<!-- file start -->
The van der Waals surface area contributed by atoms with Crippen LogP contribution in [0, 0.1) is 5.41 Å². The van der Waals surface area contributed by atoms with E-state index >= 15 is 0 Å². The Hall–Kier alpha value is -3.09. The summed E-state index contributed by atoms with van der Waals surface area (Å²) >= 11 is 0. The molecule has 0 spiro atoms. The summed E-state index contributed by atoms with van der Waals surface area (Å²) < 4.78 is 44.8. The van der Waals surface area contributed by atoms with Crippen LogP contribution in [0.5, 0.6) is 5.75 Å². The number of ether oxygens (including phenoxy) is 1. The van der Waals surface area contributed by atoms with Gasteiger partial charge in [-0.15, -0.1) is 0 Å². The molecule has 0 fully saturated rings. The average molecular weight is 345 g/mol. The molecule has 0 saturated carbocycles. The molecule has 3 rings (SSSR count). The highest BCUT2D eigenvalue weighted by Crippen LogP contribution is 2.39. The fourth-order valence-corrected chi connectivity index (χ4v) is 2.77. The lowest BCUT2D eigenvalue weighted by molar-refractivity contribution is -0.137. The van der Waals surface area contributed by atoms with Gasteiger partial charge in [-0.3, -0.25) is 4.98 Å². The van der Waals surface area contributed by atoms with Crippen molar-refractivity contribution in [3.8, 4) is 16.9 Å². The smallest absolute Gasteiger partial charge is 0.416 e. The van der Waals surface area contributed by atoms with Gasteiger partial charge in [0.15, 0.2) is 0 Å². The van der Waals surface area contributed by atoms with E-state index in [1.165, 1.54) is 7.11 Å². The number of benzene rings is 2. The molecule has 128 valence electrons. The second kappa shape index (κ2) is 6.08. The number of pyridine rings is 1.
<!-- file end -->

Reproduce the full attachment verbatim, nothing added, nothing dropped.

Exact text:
The van der Waals surface area contributed by atoms with Crippen LogP contribution in [0, 0.1) is 5.41 Å². The van der Waals surface area contributed by atoms with E-state index >= 15 is 0 Å². The Hall–Kier alpha value is -3.09. The summed E-state index contributed by atoms with van der Waals surface area (Å²) >= 11 is 0. The molecule has 0 spiro atoms. The summed E-state index contributed by atoms with van der Waals surface area (Å²) < 4.78 is 44.8. The van der Waals surface area contributed by atoms with Crippen LogP contribution in [0.5, 0.6) is 5.75 Å². The number of ether oxygens (including phenoxy) is 1. The van der Waals surface area contributed by atoms with Gasteiger partial charge in [-0.15, -0.1) is 0 Å². The molecule has 0 fully saturated rings. The average molecular weight is 345 g/mol. The molecule has 0 saturated carbocycles. The molecule has 3 rings (SSSR count). The highest BCUT2D eigenvalue weighted by Crippen LogP contribution is 2.39. The fourth-order valence-corrected chi connectivity index (χ4v) is 2.77. The lowest BCUT2D eigenvalue weighted by molar-refractivity contribution is -0.137. The van der Waals surface area contributed by atoms with Gasteiger partial charge in [-0.3, -0.25) is 4.98 Å². The van der Waals surface area contributed by atoms with Crippen molar-refractivity contribution in [3.8, 4) is 16.9 Å². The smallest absolute Gasteiger partial charge is 0.416 e. The van der Waals surface area contributed by atoms with Gasteiger partial charge in [0.15, 0.2) is 0 Å². The van der Waals surface area contributed by atoms with E-state index in [1.165, 1.54) is 7.11 Å². The number of benzene rings is 2. The molecule has 128 valence electrons. The second kappa shape index (κ2) is 6.08. The number of pyridine rings is 1.